I very much hope that people will feel that I am treating it purely from a speculative point of view - the last thing I want to do is point fingers or accuse anyone. Giving the film a location was difficult, but it had to be done. Romania felt like the most interesting and fitting backdrop for my story - I'm not suggesting these things happened in Romania, and I hope I don't offend anyone from that perspective.

Cold Warrior is about standing up for your beliefs against all odds, even if it means sacrificing what you really want. I hope that this theme will come across in the film and that it will encourage people to fight for what they want a little more. I also hope that Cold Warrior might make people question what really goes on behind the strained smiles and Olympic medals. Whilst I am great supporter of sport and healthy competition, it concerns me to think how far coaches and athletes might go to win. Athletes, particularly children and teenagers, continue to face sexual, physical and mental abuse from their coaches. Thankfully it is not something that is entirely over looked. In 2001, the NSPCC opened the Child Protection In Sport Unit (CPSU), which aims to minimise the risk of child abuse during sporting activities. We have pledged to donate $1,000 to the CPSU if we reach our $10,000 goal.

You’re raising the funding through IndieGoGo – do you think crowd funding is the way forward for film makers in the current climate?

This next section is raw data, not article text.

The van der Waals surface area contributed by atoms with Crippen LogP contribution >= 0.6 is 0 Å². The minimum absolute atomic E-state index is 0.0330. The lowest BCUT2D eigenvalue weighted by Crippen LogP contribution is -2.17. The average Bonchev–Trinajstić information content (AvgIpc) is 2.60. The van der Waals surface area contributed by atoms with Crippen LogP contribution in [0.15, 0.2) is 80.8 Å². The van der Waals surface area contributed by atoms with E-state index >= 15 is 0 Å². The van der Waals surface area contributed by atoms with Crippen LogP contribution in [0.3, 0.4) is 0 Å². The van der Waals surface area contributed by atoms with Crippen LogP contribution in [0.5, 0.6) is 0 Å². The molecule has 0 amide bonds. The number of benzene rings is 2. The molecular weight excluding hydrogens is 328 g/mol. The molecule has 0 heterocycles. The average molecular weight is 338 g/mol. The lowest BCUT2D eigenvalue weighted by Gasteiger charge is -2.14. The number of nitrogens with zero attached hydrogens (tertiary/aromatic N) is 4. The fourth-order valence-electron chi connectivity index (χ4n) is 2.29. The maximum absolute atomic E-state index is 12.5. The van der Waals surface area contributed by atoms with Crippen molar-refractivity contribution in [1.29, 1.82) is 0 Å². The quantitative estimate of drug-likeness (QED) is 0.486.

The crowd funding sites are plausible for funding music; unsigned and famous bands alike seem to be going down this route as it works well when you have a fan base. With film it's slightly more difficult simply because it costs so much more to make a film, takes a great deal longer, and film tends to build up a fan base after they’re made. So with that in mind, it’s difficult to raise a very large amount on a film through crowd-funding. Having said that, we’ve now reached 25% of our goal which is amazing! It has been a very heart-warming experience receiving the support we have through IndieGoGo and I can’t express enough how grateful I am for every single penny donated so far.


What do you think the biggest challenges of making Cold Warrior will be?
It is the general consensus that you should write what you know, so I'm already making things difficult for myself by writing about something that is so shrouded in secrecy and unknown to most people. Creating the eighties Romanian backdrop on a low budget and the illusion of a packed Olympic stadium isn’t going to be easy. Casting Ana is also a challenge, considering that we need someone who can pass as a Olympic level gymnast and be a great actress who can do a believable Romanian accent! There are many challenges ahead, but they’ll be worthwhile!

What drew you to Wellington Films to produce the piece?
Rachel Robey was on the jury for the Kodak Showcase the year my film A Neutral Corner won Best Film. She was a big fan, so naturally that caught my attention! Al and Rachel have a relaxed, good humoured, yet professional approach to film making which I like. Tom and Anna are also proving to be very competent producers – they’re all just very easy to get on with and work with.
 
What’s the appeal of short films as a director and writer?
My short films are really a means to directing my first feature - shorts showcase talent.  Making a short film also serves as a bit of a practice run as it's the same as making a feature, just on a much smaller scale. I directed A Neutral Corner four years ago now, so making a short version of Cold Warrior before the feature will certainly help to 'oil the cogs' so to speak!
 
So there’s a long term plan to make it into a feature length film?